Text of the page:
Max Verstappen can join the greats of Formula 1 as he sits on cusp of second world championship in Japan
Verstappen has dominated the drivers’ standings this year – with his grip on the title looking unshakable as early as the Canadian Grand Prix in June.
The Red Bull driver held off a fight from Ferrari’s Carlos Sainz in Montreal after a late safety car had bunched up the field. Despite Sainz’s fresh tires, Verstappen was first to the chequered flag in a win that gave him a 49-point lead over Charles Leclerc, who has been viewed as his closest rival outside of teammate Sergio Perez.
Last year’s champion won four of the first six races as he was victorious in Saudi Arabia, Emilia Romagna, Miami and Spain.
That run gave him the lead of the Championship, which he has never looked like relinquishing as an engine failure in Spain as well as a spin off the track at Emilia Romagna cost Leclerc precious points in the battle for the title.
More errors from Leclerc and his team, behind the wheel and on the pit wall, have made Verstappen’s title charge easier than he may have anticipated when he sat 46 points adrift after three grands prix.
The Dutchman suffered with reliability issues in the opening races of the season when he was forced to retire in Bahrain and Australia. In-between he took victory in Saudi Arabia.
He has won 11 of 17 races this season as he sits on the edge of another world title.
His first title arrived in highly-contentious circumstances as he beat Lewis Hamilton with a final-lap overtake in Abu Dhabi but there can be few questions over this year’s march to the title.
Verstappen made his debut in Formula One when he was just 17 as he became the youngest-ever competitor in the sport with Toro Rosso.
In 2016, he was promoted to a Red Bull seat four races into the season and marked his first drive with victory in the Spanish Grand Prix, after an infamous collision between Hamilton and Nico Rosberg forced the season’s two championship contenders out of the race.
If Red Bull can continue to provide him with the right car, the Dutchman – certainly from a purely-statistical sense – could become one of the sport’s greatest-ever competitors, alongside the likes of Hamilton, Michael Schumacher and Ayrton Senna. That is something that team principal Christian Horner has been aware of from very early on.
“Max’s talent is obvious,” said Horner in 2017.
“He is capable of challenging for the championship but we’ve got to be able to give him the tools and the car to be able to do that and that involves all elements.”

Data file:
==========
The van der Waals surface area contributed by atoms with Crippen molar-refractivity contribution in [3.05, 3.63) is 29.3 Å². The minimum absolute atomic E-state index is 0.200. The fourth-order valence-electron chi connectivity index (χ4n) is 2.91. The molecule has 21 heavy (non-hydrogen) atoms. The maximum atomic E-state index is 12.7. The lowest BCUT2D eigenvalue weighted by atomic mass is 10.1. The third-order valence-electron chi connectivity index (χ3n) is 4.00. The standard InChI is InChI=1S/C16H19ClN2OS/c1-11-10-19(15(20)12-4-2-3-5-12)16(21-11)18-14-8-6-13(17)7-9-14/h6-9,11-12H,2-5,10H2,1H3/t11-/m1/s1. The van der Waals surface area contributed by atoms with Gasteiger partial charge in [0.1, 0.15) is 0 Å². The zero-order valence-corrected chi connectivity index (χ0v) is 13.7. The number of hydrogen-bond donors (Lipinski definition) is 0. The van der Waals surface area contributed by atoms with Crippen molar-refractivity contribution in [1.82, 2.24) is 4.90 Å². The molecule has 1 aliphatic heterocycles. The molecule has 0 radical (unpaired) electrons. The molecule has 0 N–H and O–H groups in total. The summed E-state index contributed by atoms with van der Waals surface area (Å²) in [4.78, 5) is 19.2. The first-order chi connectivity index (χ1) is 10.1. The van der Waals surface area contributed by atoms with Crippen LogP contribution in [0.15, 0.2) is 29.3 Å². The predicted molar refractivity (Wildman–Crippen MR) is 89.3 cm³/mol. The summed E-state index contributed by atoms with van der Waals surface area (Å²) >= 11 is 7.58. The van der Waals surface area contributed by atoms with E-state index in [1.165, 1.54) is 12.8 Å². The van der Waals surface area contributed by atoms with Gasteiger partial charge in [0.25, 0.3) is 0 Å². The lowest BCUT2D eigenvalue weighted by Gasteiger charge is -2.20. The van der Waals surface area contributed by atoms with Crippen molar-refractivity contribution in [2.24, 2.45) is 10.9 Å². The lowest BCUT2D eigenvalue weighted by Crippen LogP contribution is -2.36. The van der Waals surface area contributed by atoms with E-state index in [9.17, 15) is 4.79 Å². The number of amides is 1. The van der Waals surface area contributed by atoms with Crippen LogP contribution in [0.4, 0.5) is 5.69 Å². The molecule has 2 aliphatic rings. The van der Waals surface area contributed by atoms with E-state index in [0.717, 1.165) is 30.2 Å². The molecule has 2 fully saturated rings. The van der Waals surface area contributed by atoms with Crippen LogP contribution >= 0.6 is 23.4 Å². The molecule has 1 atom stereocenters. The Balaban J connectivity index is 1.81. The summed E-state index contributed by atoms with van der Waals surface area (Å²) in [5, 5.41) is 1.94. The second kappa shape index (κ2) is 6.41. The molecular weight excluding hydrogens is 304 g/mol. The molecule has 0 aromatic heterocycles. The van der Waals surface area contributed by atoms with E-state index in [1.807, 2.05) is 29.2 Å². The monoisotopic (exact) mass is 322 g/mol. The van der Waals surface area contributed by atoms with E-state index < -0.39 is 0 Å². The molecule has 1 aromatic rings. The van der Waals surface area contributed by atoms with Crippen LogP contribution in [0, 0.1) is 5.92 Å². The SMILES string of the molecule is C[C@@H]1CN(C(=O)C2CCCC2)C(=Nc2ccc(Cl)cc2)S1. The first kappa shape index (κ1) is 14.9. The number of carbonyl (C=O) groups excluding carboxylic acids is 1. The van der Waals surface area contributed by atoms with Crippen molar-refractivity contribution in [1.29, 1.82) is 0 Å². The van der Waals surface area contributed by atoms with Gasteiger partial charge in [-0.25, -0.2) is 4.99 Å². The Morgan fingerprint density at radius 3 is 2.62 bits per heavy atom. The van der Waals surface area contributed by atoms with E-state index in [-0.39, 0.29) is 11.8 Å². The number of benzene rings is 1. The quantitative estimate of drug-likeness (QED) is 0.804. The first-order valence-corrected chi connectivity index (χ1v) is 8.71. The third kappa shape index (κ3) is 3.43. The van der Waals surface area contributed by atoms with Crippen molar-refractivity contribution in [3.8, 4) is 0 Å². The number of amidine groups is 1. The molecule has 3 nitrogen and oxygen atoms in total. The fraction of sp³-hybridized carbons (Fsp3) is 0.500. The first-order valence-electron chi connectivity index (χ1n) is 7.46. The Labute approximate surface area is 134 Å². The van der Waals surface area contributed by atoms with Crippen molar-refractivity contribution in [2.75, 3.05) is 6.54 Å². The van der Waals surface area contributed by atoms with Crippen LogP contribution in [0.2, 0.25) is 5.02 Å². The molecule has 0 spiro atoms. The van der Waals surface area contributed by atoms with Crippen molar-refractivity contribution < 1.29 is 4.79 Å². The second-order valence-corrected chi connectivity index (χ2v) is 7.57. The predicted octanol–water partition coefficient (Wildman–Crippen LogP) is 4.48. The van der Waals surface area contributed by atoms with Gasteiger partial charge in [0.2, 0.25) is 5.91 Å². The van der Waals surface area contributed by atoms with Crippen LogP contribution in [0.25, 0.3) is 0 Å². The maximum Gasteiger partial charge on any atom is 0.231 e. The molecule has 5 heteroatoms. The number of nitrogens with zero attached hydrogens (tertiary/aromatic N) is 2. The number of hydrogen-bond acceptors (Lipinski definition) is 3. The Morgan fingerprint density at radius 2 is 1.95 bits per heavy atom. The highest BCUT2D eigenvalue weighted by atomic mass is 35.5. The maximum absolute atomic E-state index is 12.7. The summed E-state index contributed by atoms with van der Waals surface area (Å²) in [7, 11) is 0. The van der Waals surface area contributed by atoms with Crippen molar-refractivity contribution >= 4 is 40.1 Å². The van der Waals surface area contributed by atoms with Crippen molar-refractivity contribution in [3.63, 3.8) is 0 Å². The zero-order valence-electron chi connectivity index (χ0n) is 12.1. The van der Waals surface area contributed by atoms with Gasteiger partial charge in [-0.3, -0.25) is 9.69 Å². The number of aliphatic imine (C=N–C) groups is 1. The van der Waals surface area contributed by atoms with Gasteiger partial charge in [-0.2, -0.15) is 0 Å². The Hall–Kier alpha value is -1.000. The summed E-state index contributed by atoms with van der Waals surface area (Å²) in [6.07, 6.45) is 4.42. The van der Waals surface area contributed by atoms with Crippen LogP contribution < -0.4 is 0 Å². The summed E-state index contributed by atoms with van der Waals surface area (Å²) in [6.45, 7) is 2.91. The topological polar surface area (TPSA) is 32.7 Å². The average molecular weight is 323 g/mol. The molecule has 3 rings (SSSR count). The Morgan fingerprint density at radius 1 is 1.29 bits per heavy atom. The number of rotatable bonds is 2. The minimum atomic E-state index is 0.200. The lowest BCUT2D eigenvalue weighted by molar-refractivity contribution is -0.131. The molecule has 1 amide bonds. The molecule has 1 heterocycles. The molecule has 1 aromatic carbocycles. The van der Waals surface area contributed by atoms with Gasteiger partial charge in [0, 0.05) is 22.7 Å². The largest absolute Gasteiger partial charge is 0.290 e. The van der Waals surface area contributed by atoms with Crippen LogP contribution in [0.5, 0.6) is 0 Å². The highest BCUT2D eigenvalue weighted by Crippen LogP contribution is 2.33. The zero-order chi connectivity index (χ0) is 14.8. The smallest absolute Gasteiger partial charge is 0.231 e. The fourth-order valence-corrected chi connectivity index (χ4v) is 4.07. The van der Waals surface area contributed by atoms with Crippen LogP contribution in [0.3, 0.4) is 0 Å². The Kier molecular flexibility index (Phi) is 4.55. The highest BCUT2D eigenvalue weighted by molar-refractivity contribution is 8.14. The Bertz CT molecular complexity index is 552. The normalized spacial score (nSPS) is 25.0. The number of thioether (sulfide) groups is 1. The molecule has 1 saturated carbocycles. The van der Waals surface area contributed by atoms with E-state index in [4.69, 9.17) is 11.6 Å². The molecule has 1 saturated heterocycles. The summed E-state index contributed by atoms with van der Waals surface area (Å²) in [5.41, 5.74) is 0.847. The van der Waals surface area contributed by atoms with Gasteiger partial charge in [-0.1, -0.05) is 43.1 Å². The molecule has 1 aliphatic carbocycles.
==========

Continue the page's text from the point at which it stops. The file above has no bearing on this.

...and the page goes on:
Two more wins this season will lift Verstappen above Nigel Mansell (31) and Fernando Alonso (32) in the all-time standings for race wins.
The combination of shrewd engineering from Red Bull and Verstappen’s ability is daunting for their on-grid rivals Mercedes and Ferrari.
After the opening three races of the season, Ferrari looked like a team ready to end their 15-year wait for a title but a litany of poor strategy calls and reliability issues at key points saw their challenge fade away. Mercedes have struggled with the new regulations introduced for 2022, with the eight-time constructors champions yet to win a race this season.
Verstappen’s dominance could reflect that of Sebastian Vettel at Red Bull, who won his first world title with the team in 2010 before going on to win another three. Hamilton broke that run with his second world championship in 2014, sparking Mercedes’ era of dominance.
The issue remains over the 2021 budget cap after the FIA delayed its findings into whether any of the grid’s teams had broken the financial rules, until Monday.
It was anticipated that the FIA would reveal on Wednesday those that failed to comply with last season’s £114m cap.
Red Bull faced unproven allegations at the Singapore Grand Prix that they exceeded F1’s costs cap last term – bringing into the spotlight the legitimacy of Verstappen’s already controversial championship win over Hamilton.
Whatever the findings and any subsequent punishments may be, there can be little doubt that Verstappen has been far and away the best driver on the grid this season – and with the right car under him, he could seriously challenge Hamilton’s and Schumacher’s records.